To augment the efforts of BBB, NIF created the Evangelical Immigration Table, a project featuring an array of nominally Christian ethnic-identity groups endorsing mass amnesty as a means of "respect[ing] the God-given dignity of every person" and "protect[ing] the unity of the immediate family."

In February 2013, NIF executive director Ali Noorani said he was "encouraged by the President's [Obama's] leadership in prioritizing immigration reform this year."



Undoubtedly, prayer has long held a legitimate role in American public life, such as the many national days of prayer and fasting called by the Continental Congress, President George Washington, President Abraham Lincoln, and their successors throughout our nation's history. But corporate prayer in official public settings and citizens coming together in humility before the sovereign Lord to intercede on behalf of their nation differ dramatically from using empty "prayer" as a PR prop.

What do thoughtful Christian leaders think about the open-borders/amnesty flavor-of-the-month approach being foisted on unsuspecting rank-and-file evangelicals by their supposed "leaders?" For one, Bishop Harry Jackson, an African-American minister in the Washington, D.C., area, has exposed the amnesty push as not at all like a moral crusade:


There is a major difference between these illegal aliens and the black community of the '50s and '60s. First of all, Martin Luther King, Jr. and other black leaders of his day were firm believers in the U.S. Constitution. Many were veterans of our Armed Services and citizens of our nation. They legitimately questioned their second class status, which was based upon America's unwillingness to follow through with the promises of liberty which were granted in the 14th Amendment. These civil rights warriors were not American "wannabes" demanding their place at the table. The Civil Rights Movement of the '50s and '60s consisted of people whose families had been citizens of the nation for nearly 100 years. In addition, their courageous acts of civil disobedience were totally peaceful, despite the fact that many of their family and friends had been lynched, tortured, and oppressed in a myriad of appalling ways.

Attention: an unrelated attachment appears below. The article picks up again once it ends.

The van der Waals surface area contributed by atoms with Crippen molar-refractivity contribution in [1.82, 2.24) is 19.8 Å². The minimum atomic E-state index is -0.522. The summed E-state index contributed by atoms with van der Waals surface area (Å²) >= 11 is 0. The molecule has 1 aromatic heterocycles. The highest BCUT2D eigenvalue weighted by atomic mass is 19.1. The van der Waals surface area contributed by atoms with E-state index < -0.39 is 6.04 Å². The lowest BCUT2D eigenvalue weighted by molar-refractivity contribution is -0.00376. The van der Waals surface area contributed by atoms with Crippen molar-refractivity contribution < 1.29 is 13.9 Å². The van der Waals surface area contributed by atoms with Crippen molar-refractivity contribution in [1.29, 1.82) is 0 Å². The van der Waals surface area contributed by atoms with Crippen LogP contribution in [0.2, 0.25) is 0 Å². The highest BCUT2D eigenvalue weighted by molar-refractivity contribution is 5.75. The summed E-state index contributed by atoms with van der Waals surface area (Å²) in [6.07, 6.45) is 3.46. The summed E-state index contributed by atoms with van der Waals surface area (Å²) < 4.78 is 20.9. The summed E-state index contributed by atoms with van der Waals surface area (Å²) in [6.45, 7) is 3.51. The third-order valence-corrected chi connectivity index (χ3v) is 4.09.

For another, Institute on Religion and Democracy President Mark Tooley has cautioned against allowing ideological or idealistic enthusiasm to overcome sober biblical prudence on many questions before the City of Man:


[W]hat has motivated our work for 32 years, is a concern that the institutional church not confuse the Gospel with debatable political specifics. Ecclesial bodies, when addressing contemporary issues, are typically wiser to speak of broad principles rather than lobby for specific legislation, a vocation often better left to lay persons. There also needs to be discernment by church representatives about core Christian teachings versus questions of prudential judgment. And dogmatic church stances on civil legislation not supported by church members undermine credibility and integrity.



And


It's hard for anybody, even senior church officials, to resist the tug of impulsive news cycles and the alternately apocalyptic and utopian claims of clashing political claims. Guided by ancient teaching and millennia of church history, our "faith leaders" should have their eyes not just on the moment but also on eternity. And our churches should aspire to a thoughtful and restrained political witness amid public policy debates where God's will is not always clearly obvious.



All I can add is, in Christ's name, Amen!